Malaysia is now becoming the new hot spot for internet censorship. Earlier this year, they blocked the entire blog website, Medium.com. This site was reportedly blocked for hosting articles from the Sarawak Report, which covered corruption in the Malaysian government.
Details include stories about millions being stolen by the government were shut down after Medium failed to respond adequately to requests. To stop the spread of news, the Malaysian government simply blocked the entire website, which is host to thousands of bloggers and voices on the internet.
Now, the Malaysian government wants to extend its governmental control over the web by pushing forward a new law. One major component of the new pending legislation is that the Malaysian government wants to remove the intermediary liability protections of server providers.
This essentially means that websites and companies can be held responsible for users on the site or the news content available. If someone on Twitter is talking about Malaysian government controversy, the Malaysian government can easily block the entire website.
Fortunately, public interest groups are fighting back against these censorship regulations by spreading the news about its possible impact. Here are some of their concerns:
These changes, if introduced and passed by Parliament, together with the amendments to restrict bail for all offenses under Section 124 of the Criminal Procedure Code, which has been used against activists and the media. Both the amendments will have combined effect of entrenching censorship in an environment already heavily regulated for the media and publishing.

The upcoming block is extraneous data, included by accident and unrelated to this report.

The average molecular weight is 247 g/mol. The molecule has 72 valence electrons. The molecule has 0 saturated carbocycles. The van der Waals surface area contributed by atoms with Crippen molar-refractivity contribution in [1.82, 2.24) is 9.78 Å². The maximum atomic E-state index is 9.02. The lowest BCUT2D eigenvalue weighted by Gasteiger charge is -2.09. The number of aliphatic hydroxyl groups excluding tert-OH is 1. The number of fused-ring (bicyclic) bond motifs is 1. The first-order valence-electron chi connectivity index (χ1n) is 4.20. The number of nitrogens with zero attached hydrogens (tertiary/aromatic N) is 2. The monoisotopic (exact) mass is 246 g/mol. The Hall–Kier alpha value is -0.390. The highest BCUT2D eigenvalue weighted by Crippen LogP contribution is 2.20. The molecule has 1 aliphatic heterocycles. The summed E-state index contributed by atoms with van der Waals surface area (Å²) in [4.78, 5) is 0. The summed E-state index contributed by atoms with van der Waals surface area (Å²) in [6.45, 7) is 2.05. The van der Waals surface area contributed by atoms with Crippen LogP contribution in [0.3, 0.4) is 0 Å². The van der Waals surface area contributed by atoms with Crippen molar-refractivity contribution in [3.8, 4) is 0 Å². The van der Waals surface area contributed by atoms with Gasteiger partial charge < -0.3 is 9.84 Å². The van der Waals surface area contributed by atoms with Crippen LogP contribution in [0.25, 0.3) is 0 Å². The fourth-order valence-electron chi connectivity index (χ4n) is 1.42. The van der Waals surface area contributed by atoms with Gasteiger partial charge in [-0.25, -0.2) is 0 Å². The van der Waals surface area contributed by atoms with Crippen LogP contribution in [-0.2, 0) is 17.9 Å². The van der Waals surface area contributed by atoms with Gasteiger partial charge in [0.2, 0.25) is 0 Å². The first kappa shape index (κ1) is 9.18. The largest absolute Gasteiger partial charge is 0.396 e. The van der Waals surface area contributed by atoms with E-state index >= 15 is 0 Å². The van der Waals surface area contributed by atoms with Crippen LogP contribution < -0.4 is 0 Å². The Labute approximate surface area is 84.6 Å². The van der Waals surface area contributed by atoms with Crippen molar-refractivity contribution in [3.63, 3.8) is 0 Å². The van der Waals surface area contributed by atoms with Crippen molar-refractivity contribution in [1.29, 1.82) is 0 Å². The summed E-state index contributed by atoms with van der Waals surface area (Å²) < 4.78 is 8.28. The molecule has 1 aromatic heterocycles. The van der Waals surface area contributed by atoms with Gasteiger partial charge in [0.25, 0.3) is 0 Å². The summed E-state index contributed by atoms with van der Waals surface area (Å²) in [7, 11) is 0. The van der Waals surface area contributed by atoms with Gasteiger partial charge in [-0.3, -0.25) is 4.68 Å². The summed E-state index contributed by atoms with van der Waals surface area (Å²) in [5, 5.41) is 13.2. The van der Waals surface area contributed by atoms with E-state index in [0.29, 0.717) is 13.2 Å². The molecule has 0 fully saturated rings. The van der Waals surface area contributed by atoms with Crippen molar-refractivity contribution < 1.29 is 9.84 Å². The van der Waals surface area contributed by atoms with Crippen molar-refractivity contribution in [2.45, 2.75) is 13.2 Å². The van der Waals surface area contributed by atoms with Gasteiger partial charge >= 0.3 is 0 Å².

It is regrettable that the government has done little consultation with stakeholders, proving yet again the absence of political will for open and democratic law making processes in Malaysia. Civil society stands to be most affected by the proposed amendments as we constitute the majority of the internet population, and as such, it is critical that our views and voices are duly recognized and reflected.
We agree that the laws governing the internet need to be reviewed for them to have stronger provisions for privacy and protections for freedom of expression. But these are not being prioritized; instead, we see a pattern of considering laws to extend the powers of the executive to conveniently target media, political opponents and individuals critics.
Malaysia is only one example of several countries that are intent on controlling the internet for their citizens. These countries often use security and terrorists as excuses to cover up their mishaps and corrupt ideals. The result is blocking popular social media platforms that enable users to communicate and spread important ideas in the modern age.
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